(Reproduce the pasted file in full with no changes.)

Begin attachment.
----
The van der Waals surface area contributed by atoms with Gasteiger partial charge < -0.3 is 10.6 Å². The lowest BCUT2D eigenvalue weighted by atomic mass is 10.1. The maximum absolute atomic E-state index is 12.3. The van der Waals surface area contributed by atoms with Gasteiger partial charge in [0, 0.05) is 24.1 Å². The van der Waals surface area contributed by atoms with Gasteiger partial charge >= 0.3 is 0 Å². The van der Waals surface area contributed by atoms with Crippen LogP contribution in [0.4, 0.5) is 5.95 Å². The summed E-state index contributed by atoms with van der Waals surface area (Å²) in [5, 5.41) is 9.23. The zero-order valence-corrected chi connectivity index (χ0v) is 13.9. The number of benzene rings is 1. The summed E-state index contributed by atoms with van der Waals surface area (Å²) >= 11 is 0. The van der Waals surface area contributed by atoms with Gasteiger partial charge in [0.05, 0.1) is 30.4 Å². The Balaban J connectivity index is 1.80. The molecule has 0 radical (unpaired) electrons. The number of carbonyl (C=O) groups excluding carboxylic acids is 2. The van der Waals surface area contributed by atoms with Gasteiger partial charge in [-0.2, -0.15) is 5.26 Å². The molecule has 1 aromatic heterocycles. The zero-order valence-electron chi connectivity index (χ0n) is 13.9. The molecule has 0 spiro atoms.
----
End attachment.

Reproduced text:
The van der Waals surface area contributed by atoms with Gasteiger partial charge < -0.3 is 10.6 Å². The lowest BCUT2D eigenvalue weighted by atomic mass is 10.1. The maximum absolute atomic E-state index is 12.3. The van der Waals surface area contributed by atoms with Gasteiger partial charge in [0, 0.05) is 24.1 Å². The van der Waals surface area contributed by atoms with Gasteiger partial charge >= 0.3 is 0 Å². The van der Waals surface area contributed by atoms with Crippen LogP contribution in [0.4, 0.5) is 5.95 Å². The summed E-state index contributed by atoms with van der Waals surface area (Å²) in [5, 5.41) is 9.23. The zero-order valence-corrected chi connectivity index (χ0v) is 13.9. The number of benzene rings is 1. The summed E-state index contributed by atoms with van der Waals surface area (Å²) >= 11 is 0. The van der Waals surface area contributed by atoms with Gasteiger partial charge in [0.05, 0.1) is 30.4 Å². The Balaban J connectivity index is 1.80. The molecule has 0 radical (unpaired) electrons. The number of carbonyl (C=O) groups excluding carboxylic acids is 2. The van der Waals surface area contributed by atoms with Gasteiger partial charge in [-0.2, -0.15) is 5.26 Å². The molecule has 1 aromatic heterocycles. The zero-order valence-electron chi connectivity index (χ0n) is 13.9. The molecule has 0 spiro atoms.